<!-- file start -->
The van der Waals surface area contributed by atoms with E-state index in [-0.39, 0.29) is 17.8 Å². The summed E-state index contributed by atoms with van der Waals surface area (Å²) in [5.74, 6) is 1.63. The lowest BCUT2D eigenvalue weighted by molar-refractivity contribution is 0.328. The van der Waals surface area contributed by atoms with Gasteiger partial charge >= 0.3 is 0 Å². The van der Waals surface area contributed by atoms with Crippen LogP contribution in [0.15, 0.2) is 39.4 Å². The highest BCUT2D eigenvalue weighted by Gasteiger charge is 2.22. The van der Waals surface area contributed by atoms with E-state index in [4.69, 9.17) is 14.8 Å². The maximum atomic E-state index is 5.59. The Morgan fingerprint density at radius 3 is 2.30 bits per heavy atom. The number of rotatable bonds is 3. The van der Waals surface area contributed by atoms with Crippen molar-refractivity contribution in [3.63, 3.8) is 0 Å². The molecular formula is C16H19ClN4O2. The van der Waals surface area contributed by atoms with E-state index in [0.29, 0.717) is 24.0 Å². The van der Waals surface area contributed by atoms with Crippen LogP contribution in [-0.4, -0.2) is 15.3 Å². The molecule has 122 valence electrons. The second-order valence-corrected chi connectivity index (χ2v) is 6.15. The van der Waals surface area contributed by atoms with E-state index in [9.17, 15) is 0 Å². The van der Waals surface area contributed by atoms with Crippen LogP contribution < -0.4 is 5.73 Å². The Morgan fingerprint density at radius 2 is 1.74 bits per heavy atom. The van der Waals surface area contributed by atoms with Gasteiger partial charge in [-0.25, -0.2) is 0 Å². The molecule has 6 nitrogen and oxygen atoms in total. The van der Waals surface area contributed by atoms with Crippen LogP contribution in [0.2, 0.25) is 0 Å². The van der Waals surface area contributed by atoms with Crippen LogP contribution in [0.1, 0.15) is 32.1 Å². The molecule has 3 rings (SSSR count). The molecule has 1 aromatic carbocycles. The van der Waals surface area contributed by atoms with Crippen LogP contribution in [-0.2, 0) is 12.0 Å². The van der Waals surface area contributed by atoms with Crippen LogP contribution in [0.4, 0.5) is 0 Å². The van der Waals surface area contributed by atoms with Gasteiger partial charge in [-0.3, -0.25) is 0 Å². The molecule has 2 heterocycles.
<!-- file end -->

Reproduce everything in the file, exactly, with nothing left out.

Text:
The van der Waals surface area contributed by atoms with E-state index in [-0.39, 0.29) is 17.8 Å². The summed E-state index contributed by atoms with van der Waals surface area (Å²) in [5.74, 6) is 1.63. The lowest BCUT2D eigenvalue weighted by molar-refractivity contribution is 0.328. The van der Waals surface area contributed by atoms with Gasteiger partial charge >= 0.3 is 0 Å². The van der Waals surface area contributed by atoms with Crippen LogP contribution in [0.15, 0.2) is 39.4 Å². The highest BCUT2D eigenvalue weighted by Gasteiger charge is 2.22. The van der Waals surface area contributed by atoms with E-state index in [4.69, 9.17) is 14.8 Å². The maximum atomic E-state index is 5.59. The Morgan fingerprint density at radius 3 is 2.30 bits per heavy atom. The number of rotatable bonds is 3. The van der Waals surface area contributed by atoms with Crippen molar-refractivity contribution in [3.63, 3.8) is 0 Å². The molecular formula is C16H19ClN4O2. The van der Waals surface area contributed by atoms with E-state index in [0.29, 0.717) is 24.0 Å². The van der Waals surface area contributed by atoms with Crippen LogP contribution in [-0.4, -0.2) is 15.3 Å². The molecule has 122 valence electrons. The second-order valence-corrected chi connectivity index (χ2v) is 6.15. The van der Waals surface area contributed by atoms with E-state index in [9.17, 15) is 0 Å². The van der Waals surface area contributed by atoms with Crippen LogP contribution < -0.4 is 5.73 Å². The Morgan fingerprint density at radius 2 is 1.74 bits per heavy atom. The van der Waals surface area contributed by atoms with Gasteiger partial charge in [-0.25, -0.2) is 0 Å². The molecule has 6 nitrogen and oxygen atoms in total. The van der Waals surface area contributed by atoms with Crippen LogP contribution in [0.2, 0.25) is 0 Å². The van der Waals surface area contributed by atoms with Crippen LogP contribution in [0.1, 0.15) is 32.1 Å². The molecule has 3 rings (SSSR count). The molecule has 1 aromatic carbocycles. The van der Waals surface area contributed by atoms with Crippen LogP contribution in [-0.2, 0) is 12.0 Å². The van der Waals surface area contributed by atoms with Crippen LogP contribution in [0.4, 0.5) is 0 Å². The van der Waals surface area contributed by atoms with Gasteiger partial charge in [-0.3, -0.25) is 0 Å². The molecule has 2 heterocycles.